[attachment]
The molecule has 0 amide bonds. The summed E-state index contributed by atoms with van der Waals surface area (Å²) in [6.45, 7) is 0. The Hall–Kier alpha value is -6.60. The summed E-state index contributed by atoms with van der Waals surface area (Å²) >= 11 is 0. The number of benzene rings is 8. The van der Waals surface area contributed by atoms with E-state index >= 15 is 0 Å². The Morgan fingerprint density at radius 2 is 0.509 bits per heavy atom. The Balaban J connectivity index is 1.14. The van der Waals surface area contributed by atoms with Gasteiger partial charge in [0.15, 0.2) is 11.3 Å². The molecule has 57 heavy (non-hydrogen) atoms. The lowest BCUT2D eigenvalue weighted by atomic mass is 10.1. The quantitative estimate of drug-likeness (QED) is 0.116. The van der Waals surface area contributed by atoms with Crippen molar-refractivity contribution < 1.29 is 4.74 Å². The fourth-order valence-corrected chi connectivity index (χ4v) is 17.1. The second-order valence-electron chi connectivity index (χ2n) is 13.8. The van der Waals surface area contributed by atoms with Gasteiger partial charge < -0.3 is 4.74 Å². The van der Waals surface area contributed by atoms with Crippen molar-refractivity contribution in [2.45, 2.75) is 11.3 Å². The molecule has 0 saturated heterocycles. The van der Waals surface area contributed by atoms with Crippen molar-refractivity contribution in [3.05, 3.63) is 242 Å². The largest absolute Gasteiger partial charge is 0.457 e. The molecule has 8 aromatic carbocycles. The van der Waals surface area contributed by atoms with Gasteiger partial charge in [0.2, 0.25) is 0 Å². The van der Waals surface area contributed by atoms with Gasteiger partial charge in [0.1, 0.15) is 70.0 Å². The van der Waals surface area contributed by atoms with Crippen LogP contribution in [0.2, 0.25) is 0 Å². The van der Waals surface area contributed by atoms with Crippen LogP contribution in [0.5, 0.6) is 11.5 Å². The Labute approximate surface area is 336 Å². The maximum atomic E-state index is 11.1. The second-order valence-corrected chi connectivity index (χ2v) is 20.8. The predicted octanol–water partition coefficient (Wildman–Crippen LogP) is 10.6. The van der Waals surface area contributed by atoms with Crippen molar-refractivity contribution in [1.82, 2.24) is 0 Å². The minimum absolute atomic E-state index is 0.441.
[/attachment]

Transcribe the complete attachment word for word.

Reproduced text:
The molecule has 0 amide bonds. The summed E-state index contributed by atoms with van der Waals surface area (Å²) in [6.45, 7) is 0. The Hall–Kier alpha value is -6.60. The summed E-state index contributed by atoms with van der Waals surface area (Å²) >= 11 is 0. The number of benzene rings is 8. The van der Waals surface area contributed by atoms with E-state index >= 15 is 0 Å². The Morgan fingerprint density at radius 2 is 0.509 bits per heavy atom. The Balaban J connectivity index is 1.14. The van der Waals surface area contributed by atoms with Gasteiger partial charge in [0.15, 0.2) is 11.3 Å². The molecule has 57 heavy (non-hydrogen) atoms. The lowest BCUT2D eigenvalue weighted by atomic mass is 10.1. The quantitative estimate of drug-likeness (QED) is 0.116. The van der Waals surface area contributed by atoms with Crippen molar-refractivity contribution < 1.29 is 4.74 Å². The fourth-order valence-corrected chi connectivity index (χ4v) is 17.1. The second-order valence-electron chi connectivity index (χ2n) is 13.8. The van der Waals surface area contributed by atoms with Gasteiger partial charge < -0.3 is 4.74 Å². The van der Waals surface area contributed by atoms with Crippen molar-refractivity contribution in [2.45, 2.75) is 11.3 Å². The molecule has 0 saturated heterocycles. The van der Waals surface area contributed by atoms with Crippen molar-refractivity contribution in [3.05, 3.63) is 242 Å². The largest absolute Gasteiger partial charge is 0.457 e. The molecule has 8 aromatic carbocycles. The van der Waals surface area contributed by atoms with Gasteiger partial charge in [0.2, 0.25) is 0 Å². The van der Waals surface area contributed by atoms with Gasteiger partial charge in [0.1, 0.15) is 70.0 Å². The van der Waals surface area contributed by atoms with Crippen LogP contribution in [0.2, 0.25) is 0 Å². The van der Waals surface area contributed by atoms with Crippen LogP contribution in [0.5, 0.6) is 11.5 Å². The Labute approximate surface area is 336 Å². The maximum atomic E-state index is 11.1. The second-order valence-corrected chi connectivity index (χ2v) is 20.8. The predicted octanol–water partition coefficient (Wildman–Crippen LogP) is 10.6. The van der Waals surface area contributed by atoms with Crippen molar-refractivity contribution in [1.82, 2.24) is 0 Å². The minimum absolute atomic E-state index is 0.441.